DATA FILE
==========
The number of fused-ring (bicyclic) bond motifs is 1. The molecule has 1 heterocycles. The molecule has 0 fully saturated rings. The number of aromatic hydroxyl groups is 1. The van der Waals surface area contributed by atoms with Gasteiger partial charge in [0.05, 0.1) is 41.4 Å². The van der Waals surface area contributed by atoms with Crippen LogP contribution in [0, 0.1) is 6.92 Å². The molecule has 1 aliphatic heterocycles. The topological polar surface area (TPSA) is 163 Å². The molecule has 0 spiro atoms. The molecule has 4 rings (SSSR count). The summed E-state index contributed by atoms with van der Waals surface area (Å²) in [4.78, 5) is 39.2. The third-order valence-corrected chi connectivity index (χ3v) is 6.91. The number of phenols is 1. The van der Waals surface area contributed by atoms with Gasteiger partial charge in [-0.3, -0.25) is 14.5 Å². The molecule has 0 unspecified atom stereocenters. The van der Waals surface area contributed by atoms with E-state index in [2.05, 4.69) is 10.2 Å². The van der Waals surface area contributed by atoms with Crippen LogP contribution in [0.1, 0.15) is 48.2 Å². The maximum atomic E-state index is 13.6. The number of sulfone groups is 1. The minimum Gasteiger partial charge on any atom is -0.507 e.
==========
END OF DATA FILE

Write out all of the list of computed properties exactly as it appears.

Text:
The number of fused-ring (bicyclic) bond motifs is 1. The molecule has 1 heterocycles. The molecule has 0 fully saturated rings. The number of aromatic hydroxyl groups is 1. The van der Waals surface area contributed by atoms with Gasteiger partial charge in [0.05, 0.1) is 41.4 Å². The van der Waals surface area contributed by atoms with Crippen LogP contribution in [0, 0.1) is 6.92 Å². The molecule has 1 aliphatic heterocycles. The topological polar surface area (TPSA) is 163 Å². The molecule has 0 spiro atoms. The molecule has 4 rings (SSSR count). The summed E-state index contributed by atoms with van der Waals surface area (Å²) in [4.78, 5) is 39.2. The third-order valence-corrected chi connectivity index (χ3v) is 6.91. The number of phenols is 1. The van der Waals surface area contributed by atoms with Gasteiger partial charge in [-0.3, -0.25) is 14.5 Å². The molecule has 0 unspecified atom stereocenters. The van der Waals surface area contributed by atoms with E-state index in [2.05, 4.69) is 10.2 Å². The van der Waals surface area contributed by atoms with Crippen LogP contribution in [0.1, 0.15) is 48.2 Å². The maximum atomic E-state index is 13.6. The number of sulfone groups is 1. The minimum Gasteiger partial charge on any atom is -0.507 e.